I split up the trip down to Willows into two days. On the first day, my fifteen year old daughter and I traveled to a hotel/casino in Canyonville, Oregon. Traveling with Daughter is much different than traveling with my wife. Daughter maps out where all the Subways are between us and our destination. Our first stop, instead of a Subway, was Country Cousin Restaurant in Centralia, Washington. While Country Cousin certainly isn’t a meca of culinary delight, it is certainly an adequate off-interstate cafe and they make a solid Bloody Mary. Daughter reports her iced tea was lit.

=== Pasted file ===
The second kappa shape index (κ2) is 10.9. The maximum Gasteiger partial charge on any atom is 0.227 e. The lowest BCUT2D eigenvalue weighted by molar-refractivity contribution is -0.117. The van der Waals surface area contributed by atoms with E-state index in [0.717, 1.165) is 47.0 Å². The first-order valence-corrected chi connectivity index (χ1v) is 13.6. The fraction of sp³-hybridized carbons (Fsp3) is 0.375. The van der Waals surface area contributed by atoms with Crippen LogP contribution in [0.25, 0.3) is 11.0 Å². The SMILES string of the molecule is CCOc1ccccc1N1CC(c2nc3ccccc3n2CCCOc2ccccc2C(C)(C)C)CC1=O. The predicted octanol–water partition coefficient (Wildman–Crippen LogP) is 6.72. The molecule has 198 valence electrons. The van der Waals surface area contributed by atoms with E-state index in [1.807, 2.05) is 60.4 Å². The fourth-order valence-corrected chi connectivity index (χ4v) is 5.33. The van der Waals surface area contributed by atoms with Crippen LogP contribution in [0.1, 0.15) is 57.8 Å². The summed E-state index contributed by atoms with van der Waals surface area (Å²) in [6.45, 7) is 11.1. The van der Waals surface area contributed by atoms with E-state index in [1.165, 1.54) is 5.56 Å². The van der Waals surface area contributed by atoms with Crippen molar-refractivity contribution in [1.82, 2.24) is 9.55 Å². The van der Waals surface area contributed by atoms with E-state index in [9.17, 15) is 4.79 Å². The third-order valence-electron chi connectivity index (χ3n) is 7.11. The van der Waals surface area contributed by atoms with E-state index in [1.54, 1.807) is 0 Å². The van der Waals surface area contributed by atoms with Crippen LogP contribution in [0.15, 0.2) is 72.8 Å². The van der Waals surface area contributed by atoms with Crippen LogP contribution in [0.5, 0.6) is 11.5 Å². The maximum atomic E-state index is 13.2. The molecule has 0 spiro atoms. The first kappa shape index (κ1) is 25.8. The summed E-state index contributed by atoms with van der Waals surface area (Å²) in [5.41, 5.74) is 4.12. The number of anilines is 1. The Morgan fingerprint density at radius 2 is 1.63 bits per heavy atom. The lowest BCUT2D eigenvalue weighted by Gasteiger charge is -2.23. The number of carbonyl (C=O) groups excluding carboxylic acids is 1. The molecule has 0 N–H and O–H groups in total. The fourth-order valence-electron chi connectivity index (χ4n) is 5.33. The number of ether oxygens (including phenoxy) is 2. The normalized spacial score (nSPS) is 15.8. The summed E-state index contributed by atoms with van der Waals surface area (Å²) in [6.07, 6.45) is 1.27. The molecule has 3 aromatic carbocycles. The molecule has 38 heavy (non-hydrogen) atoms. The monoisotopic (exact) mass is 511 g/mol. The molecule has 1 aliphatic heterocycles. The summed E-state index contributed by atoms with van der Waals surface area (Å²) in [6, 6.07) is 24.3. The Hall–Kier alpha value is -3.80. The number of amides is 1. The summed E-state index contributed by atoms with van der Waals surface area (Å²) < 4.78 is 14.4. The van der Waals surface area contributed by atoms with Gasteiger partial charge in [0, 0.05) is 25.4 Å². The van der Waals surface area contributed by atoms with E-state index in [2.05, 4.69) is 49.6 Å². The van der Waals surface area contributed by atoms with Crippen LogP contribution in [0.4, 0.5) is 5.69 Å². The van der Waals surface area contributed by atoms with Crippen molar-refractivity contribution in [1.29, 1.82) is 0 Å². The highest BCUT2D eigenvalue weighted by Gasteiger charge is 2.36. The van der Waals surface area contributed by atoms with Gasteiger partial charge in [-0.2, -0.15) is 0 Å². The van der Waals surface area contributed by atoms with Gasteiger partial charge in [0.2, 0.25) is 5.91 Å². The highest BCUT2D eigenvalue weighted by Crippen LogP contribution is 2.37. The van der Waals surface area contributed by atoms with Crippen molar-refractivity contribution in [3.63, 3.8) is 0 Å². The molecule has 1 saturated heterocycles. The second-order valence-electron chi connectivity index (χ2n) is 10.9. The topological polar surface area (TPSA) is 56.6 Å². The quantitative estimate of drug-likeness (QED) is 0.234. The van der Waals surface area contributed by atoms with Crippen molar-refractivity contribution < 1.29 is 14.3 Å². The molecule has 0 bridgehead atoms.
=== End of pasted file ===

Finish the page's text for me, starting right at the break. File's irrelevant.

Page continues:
We pulled into our hotel in Canyonville and checked in. After almost seven hours in the Expedition, I was ready for cocktails and dinner. This is typically when my wife and I head for the bar for drinks and snacks. Apparently, in America, my daughter is not welcome in bars, so off to the family restaurant we went. This restaurant served no alcohol. I joined the iced tea bandwagon. The food, following the culinary theme for the day, was adequate. Daughter brought swimwear and indicated she wanted to check out the indoor pool. I sat at the end of the indoor pool wondering how we went from annual two-week vacations in Maui to this, as Daughter spent 15 minutes in the hot tub before indicating she was ready to head back to the room.